Yes, Hannibal Lecter sees a lot of things in Clarice:
- Someone who is smart, but not rude. (Rudeness is Hannibal's biggest pet peeve).
- Someone who has suffered in a way that he has suffered (childhood trauma, losing family),
- And eventually, someone who may be able to house his dead little sister's conscience.
- And someone to love, who can also heal his childhood trauma.
In Silence of the Lambs (book and film), it isn't perfectly clear what it is exactly that draws Hannibal to Clarice and even if he is particularly drawn to her or just screwing with her head. But the religious depictions and time dedicated to her become much clearer in the next two novels Hannibal (which takes place seven years after SOTL) and Hannibal Rising (a prequel origin and revenge story set during Lecter's childhood and late teenage years).
The Books (original source material):
In these novels, it becomes clearer that Lecter and Clarice both suffered some traumatic childhood experiences that involved losing someone they loved. For Clarice, it's her father. For Hannibal, it's his little sister.
The Hannibal novel, however, has a lot going on that isn't really explained. Hannibal somehow comes to believe in necromancy; that Clarice is a perfect vessel for his little sister's (Mischa's) consciousness.
And so I came to believe, " Dr. Lecter was saying, "that there had to
be a place in the world for Mischa, a prime place vacated for her, and
I came to think, Clarice, that the best place in the world was yours."
-Hannibal pg 535
Lecter goes through great pains to try and psychologically drive Clarice to bend her to his will, but ultimately comes to realize he has no control over what he created and Clarice declares that the best space for Mischa would be his own.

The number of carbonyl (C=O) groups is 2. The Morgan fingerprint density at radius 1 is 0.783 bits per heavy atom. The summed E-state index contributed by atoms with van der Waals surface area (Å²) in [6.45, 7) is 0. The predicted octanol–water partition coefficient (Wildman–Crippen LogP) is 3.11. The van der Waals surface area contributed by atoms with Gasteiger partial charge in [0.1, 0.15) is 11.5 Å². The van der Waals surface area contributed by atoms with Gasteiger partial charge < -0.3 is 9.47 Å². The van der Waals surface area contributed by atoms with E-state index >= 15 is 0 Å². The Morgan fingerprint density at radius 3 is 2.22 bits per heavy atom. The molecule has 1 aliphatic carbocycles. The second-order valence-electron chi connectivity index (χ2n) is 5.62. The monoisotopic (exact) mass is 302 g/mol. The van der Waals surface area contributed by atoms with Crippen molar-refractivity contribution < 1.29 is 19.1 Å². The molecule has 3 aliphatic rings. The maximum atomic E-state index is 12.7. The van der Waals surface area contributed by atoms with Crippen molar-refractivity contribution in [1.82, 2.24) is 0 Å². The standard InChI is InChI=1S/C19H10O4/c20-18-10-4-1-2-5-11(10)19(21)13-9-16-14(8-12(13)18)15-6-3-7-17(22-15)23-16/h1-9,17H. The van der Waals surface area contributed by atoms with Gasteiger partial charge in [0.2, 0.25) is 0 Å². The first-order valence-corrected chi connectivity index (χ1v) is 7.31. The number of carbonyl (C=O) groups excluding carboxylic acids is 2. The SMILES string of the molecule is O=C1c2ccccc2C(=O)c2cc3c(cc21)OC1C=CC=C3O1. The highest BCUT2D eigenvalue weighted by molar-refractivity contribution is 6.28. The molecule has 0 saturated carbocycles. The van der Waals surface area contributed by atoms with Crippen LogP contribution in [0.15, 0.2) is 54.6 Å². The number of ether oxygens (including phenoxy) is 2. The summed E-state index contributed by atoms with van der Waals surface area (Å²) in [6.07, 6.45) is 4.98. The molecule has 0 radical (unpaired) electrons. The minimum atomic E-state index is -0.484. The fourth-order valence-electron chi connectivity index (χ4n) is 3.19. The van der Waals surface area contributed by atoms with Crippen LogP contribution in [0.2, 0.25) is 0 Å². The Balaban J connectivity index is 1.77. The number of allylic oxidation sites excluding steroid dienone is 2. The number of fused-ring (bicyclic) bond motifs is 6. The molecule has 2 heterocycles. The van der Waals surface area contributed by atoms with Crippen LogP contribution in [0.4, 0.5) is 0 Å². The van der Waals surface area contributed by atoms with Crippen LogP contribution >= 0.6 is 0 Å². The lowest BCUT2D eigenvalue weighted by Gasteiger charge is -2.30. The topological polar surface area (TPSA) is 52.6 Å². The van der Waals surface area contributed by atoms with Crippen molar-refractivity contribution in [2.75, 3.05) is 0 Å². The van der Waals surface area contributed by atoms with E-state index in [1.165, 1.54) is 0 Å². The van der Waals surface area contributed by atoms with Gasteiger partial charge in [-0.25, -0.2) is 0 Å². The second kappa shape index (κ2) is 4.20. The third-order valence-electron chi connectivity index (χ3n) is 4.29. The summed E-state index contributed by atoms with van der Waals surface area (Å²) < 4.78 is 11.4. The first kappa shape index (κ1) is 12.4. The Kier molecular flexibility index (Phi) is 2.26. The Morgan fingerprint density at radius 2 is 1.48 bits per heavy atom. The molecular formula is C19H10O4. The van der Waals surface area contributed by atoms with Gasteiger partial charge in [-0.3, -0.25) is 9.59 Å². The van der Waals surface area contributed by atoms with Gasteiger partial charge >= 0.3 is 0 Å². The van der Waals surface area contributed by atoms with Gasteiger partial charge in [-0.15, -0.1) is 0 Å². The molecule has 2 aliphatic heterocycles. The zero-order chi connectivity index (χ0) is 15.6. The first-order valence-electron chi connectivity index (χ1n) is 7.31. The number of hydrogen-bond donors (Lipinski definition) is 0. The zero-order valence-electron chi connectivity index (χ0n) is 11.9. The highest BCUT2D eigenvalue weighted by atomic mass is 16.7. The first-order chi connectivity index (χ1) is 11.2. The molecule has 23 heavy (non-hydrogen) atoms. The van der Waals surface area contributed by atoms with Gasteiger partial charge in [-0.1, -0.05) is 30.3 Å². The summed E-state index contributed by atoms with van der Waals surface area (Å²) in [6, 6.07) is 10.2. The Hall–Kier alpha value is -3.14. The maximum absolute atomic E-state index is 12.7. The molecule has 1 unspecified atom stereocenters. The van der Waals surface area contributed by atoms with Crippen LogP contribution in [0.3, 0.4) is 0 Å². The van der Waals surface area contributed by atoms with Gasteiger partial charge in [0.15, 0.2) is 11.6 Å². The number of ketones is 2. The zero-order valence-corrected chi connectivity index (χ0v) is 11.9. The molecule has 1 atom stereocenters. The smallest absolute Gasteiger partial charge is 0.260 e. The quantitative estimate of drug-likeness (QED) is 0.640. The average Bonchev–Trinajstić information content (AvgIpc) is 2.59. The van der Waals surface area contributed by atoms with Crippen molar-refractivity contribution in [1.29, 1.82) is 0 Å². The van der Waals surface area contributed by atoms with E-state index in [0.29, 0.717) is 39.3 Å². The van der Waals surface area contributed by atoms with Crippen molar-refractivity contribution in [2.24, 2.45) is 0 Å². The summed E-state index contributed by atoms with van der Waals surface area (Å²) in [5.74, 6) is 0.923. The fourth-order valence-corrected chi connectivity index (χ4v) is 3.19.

"It occurred to Dr. Lecter in that moment that with all of his
knowledge and intrusion, he could never entirely predict her, or own
her at all. He could feed the caterpillar, he could whisper through
the chrysalis; what hatched out followed its own nature and was
beyond him." - Hannibal (about Clarice) Pg523
Normally, one might assume that Hannibal wouldn't accept this, but oddly Hannibal does (because he's in love), and the two go off to Buenos Aires together. From Clarice's perspective, despite the manipulation, there may be subtext from Thomas Harris about Clarice transforming into a woman, as there are some erotic lines about nurturing Lecter from her breasts.
In the film version, Lecter also puts Clarice in a rather expensive designer dress, as he helps Clarice with her misogynistic nemesis at the FBI, Paul Krendler. These details are important, as Clarice is thought of as homely and without taste (and taste is something Hannibal cares about greatly), which could play back to how Lecter remembers his toddler sister, being sort of imperfect and messy.
At any rate, the final lines of the Hannibal novel are very suggestive that Clarice is where she wants to be and Lecter is now beginning to heal from his past, because of this romantic relationship...
"Occasionally, on purpose, Dr. Lecter drops a teacup to shatter on the
floor. He is satisfied when it does not gather itself together. For
many months now, he has not seen Mischa in his dreams.
Someday perhaps the cup will come together. Or somewhere Starling may